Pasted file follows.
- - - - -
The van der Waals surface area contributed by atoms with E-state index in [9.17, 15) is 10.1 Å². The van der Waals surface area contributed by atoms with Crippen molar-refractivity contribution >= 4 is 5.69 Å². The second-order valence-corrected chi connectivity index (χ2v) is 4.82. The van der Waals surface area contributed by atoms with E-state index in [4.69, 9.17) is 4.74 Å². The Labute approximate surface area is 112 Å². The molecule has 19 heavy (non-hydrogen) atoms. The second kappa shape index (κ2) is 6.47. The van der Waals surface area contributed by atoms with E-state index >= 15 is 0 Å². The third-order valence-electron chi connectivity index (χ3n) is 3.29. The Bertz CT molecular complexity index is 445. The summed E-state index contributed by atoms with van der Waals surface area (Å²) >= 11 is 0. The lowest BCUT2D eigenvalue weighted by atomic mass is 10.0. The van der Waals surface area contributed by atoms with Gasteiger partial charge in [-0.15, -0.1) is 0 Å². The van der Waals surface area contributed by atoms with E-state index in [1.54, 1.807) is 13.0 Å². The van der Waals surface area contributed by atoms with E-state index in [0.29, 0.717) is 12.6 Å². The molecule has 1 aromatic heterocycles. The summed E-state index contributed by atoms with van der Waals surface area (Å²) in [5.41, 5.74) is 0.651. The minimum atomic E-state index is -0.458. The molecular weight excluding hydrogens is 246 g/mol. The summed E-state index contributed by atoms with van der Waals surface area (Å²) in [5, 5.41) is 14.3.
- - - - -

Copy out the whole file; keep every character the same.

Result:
The van der Waals surface area contributed by atoms with E-state index in [9.17, 15) is 10.1 Å². The van der Waals surface area contributed by atoms with Crippen molar-refractivity contribution >= 4 is 5.69 Å². The second-order valence-corrected chi connectivity index (χ2v) is 4.82. The van der Waals surface area contributed by atoms with E-state index in [4.69, 9.17) is 4.74 Å². The Labute approximate surface area is 112 Å². The molecule has 19 heavy (non-hydrogen) atoms. The second kappa shape index (κ2) is 6.47. The van der Waals surface area contributed by atoms with E-state index >= 15 is 0 Å². The third-order valence-electron chi connectivity index (χ3n) is 3.29. The Bertz CT molecular complexity index is 445. The summed E-state index contributed by atoms with van der Waals surface area (Å²) >= 11 is 0. The lowest BCUT2D eigenvalue weighted by atomic mass is 10.0. The van der Waals surface area contributed by atoms with Gasteiger partial charge in [-0.15, -0.1) is 0 Å². The van der Waals surface area contributed by atoms with E-state index in [1.54, 1.807) is 13.0 Å². The van der Waals surface area contributed by atoms with E-state index in [0.29, 0.717) is 12.6 Å². The molecule has 1 aromatic heterocycles. The summed E-state index contributed by atoms with van der Waals surface area (Å²) in [5.41, 5.74) is 0.651. The minimum atomic E-state index is -0.458. The molecular weight excluding hydrogens is 246 g/mol. The summed E-state index contributed by atoms with van der Waals surface area (Å²) in [5, 5.41) is 14.3.